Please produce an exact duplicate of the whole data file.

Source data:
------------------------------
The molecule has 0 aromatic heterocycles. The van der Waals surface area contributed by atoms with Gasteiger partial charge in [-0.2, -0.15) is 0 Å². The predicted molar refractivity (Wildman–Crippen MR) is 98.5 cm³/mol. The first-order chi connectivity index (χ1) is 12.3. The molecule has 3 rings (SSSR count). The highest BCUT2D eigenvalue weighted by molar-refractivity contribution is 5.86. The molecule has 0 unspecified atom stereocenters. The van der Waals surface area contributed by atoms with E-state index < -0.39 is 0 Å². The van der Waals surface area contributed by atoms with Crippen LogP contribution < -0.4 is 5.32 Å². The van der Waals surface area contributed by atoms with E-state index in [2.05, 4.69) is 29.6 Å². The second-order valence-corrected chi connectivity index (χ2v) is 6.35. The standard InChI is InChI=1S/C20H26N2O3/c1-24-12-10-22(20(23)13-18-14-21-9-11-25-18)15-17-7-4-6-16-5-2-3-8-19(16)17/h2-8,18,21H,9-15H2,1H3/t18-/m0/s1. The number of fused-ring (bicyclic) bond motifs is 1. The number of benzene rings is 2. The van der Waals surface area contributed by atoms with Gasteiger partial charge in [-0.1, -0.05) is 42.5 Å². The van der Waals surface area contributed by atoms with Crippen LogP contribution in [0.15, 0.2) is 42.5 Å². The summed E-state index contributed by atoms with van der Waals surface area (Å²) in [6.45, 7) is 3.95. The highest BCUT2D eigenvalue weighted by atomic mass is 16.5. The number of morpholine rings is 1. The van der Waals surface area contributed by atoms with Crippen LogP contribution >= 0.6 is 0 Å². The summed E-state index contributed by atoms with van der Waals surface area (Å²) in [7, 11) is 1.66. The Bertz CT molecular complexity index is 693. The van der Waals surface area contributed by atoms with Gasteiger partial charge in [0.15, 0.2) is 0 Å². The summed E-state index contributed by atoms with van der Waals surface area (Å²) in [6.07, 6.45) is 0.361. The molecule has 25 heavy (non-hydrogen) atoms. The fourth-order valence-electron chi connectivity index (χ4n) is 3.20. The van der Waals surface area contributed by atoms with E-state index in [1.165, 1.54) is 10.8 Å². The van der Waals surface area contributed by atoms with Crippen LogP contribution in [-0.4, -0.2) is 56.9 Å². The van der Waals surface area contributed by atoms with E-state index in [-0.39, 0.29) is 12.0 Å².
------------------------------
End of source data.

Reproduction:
The molecule has 0 aromatic heterocycles. The van der Waals surface area contributed by atoms with Gasteiger partial charge in [-0.2, -0.15) is 0 Å². The predicted molar refractivity (Wildman–Crippen MR) is 98.5 cm³/mol. The first-order chi connectivity index (χ1) is 12.3. The molecule has 3 rings (SSSR count). The highest BCUT2D eigenvalue weighted by molar-refractivity contribution is 5.86. The molecule has 0 unspecified atom stereocenters. The van der Waals surface area contributed by atoms with E-state index < -0.39 is 0 Å². The van der Waals surface area contributed by atoms with Crippen LogP contribution < -0.4 is 5.32 Å². The van der Waals surface area contributed by atoms with E-state index in [2.05, 4.69) is 29.6 Å². The second-order valence-corrected chi connectivity index (χ2v) is 6.35. The standard InChI is InChI=1S/C20H26N2O3/c1-24-12-10-22(20(23)13-18-14-21-9-11-25-18)15-17-7-4-6-16-5-2-3-8-19(16)17/h2-8,18,21H,9-15H2,1H3/t18-/m0/s1. The number of fused-ring (bicyclic) bond motifs is 1. The number of benzene rings is 2. The van der Waals surface area contributed by atoms with Gasteiger partial charge in [-0.1, -0.05) is 42.5 Å². The van der Waals surface area contributed by atoms with Crippen LogP contribution in [0.15, 0.2) is 42.5 Å². The summed E-state index contributed by atoms with van der Waals surface area (Å²) in [6.45, 7) is 3.95. The highest BCUT2D eigenvalue weighted by atomic mass is 16.5. The number of morpholine rings is 1. The van der Waals surface area contributed by atoms with Crippen LogP contribution >= 0.6 is 0 Å². The summed E-state index contributed by atoms with van der Waals surface area (Å²) in [7, 11) is 1.66. The Bertz CT molecular complexity index is 693. The van der Waals surface area contributed by atoms with Gasteiger partial charge in [0.15, 0.2) is 0 Å². The summed E-state index contributed by atoms with van der Waals surface area (Å²) in [6.07, 6.45) is 0.361. The molecule has 25 heavy (non-hydrogen) atoms. The fourth-order valence-electron chi connectivity index (χ4n) is 3.20. The van der Waals surface area contributed by atoms with E-state index in [1.165, 1.54) is 10.8 Å². The van der Waals surface area contributed by atoms with Crippen LogP contribution in [-0.4, -0.2) is 56.9 Å². The van der Waals surface area contributed by atoms with E-state index in [-0.39, 0.29) is 12.0 Å².